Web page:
Washington, DC – Congressman Howard L. Berman (D-CA), chairman of the House Foreign Affairs Committee, today introduced bipartisan legislation to enhance U.S. efforts at science diplomacy.
“China, Iran, and Venezuela are sending their scientists around the world and signing cooperative agreements with new partners,” Berman noted. “They clearly recognize science diplomacy as an important instrument of statecraft. We need to keep America in the business of sharing one of our greatest natural resources – our intellectual and creative capacity through science – to strengthen relationships with allies and forge new bonds with potential partners.”
The Global Science Program for Security, Competitiveness, and Diplomacy Act (H.R. 4801) would establish a program to provide grants to U.S. and foreign scientists, expand existing academic exchanges, strengthen the research infrastructure and curricula of institutes of higher learning in eligible countries, foster cooperative work on nuclear nonproliferation and encourage free or low-cost access to science journals on the Internet.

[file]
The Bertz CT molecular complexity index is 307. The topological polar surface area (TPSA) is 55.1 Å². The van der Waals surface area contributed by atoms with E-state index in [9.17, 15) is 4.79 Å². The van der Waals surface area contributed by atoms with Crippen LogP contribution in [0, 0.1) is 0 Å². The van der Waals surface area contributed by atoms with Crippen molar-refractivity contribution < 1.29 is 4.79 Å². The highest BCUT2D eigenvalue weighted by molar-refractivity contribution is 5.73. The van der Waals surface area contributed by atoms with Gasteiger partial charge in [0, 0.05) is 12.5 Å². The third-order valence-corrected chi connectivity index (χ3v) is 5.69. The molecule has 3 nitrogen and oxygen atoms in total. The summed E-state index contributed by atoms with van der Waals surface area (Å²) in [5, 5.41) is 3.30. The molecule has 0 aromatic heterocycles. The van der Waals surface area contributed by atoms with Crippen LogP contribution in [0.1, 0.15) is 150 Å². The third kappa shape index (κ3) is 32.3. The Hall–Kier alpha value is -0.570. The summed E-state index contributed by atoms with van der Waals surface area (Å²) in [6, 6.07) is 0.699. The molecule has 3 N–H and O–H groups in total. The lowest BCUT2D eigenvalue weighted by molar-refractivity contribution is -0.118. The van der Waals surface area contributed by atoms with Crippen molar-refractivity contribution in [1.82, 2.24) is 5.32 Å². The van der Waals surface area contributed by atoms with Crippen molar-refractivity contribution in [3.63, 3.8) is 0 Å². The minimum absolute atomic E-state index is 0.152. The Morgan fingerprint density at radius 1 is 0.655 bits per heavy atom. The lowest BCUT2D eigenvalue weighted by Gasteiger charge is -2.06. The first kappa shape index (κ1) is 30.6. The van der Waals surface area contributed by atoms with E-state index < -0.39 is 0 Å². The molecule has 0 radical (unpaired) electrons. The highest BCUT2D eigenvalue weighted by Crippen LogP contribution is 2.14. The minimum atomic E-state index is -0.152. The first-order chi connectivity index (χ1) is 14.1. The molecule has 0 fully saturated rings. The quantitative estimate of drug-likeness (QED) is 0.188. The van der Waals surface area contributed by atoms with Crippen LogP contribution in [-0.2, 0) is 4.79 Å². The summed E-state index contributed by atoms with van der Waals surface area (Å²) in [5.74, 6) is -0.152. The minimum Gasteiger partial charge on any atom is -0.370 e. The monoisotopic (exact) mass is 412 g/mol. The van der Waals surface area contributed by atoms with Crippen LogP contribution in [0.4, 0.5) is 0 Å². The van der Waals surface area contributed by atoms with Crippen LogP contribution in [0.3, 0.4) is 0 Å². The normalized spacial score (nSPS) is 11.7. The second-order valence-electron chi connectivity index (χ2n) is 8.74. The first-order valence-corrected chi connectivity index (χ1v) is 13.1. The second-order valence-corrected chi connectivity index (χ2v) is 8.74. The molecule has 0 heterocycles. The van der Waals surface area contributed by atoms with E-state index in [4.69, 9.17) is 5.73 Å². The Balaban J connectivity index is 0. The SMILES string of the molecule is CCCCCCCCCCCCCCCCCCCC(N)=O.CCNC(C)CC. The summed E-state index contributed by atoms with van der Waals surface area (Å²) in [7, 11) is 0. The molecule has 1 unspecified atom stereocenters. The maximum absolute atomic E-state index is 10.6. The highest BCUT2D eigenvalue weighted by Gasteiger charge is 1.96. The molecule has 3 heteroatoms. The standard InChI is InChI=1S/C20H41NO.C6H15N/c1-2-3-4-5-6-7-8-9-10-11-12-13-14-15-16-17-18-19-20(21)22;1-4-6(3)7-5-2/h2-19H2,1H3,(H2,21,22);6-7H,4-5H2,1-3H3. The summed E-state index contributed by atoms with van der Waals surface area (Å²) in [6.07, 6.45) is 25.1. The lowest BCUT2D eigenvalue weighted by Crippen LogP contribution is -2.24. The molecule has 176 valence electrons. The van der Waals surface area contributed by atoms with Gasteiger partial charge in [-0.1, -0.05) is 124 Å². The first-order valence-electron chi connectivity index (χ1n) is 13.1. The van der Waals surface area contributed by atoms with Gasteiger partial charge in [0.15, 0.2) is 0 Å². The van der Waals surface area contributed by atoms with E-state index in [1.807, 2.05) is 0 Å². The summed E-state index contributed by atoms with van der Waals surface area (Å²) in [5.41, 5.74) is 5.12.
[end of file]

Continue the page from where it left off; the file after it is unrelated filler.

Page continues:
Cosponsored by Rep. Jeff Fortenberry (R-NE), the legislation also formalizes the Obama Administration’s intention to enhance international science cooperation. In November Secretary of State Hillary Rodham Clinton announced the creation of a science envoy program. She indicated that that these envoys will "travel to North Africa, the Middle East, South and Southeast Asia to fulfill President Obama’s mandate to foster scientific and technological collaboration."
Berman noted, “In a world where so many countries are putting their best scientific minds to work on building nuclear, biological and chemical weapons, science diplomacy is a peaceful means through which we can engage one another constructively.”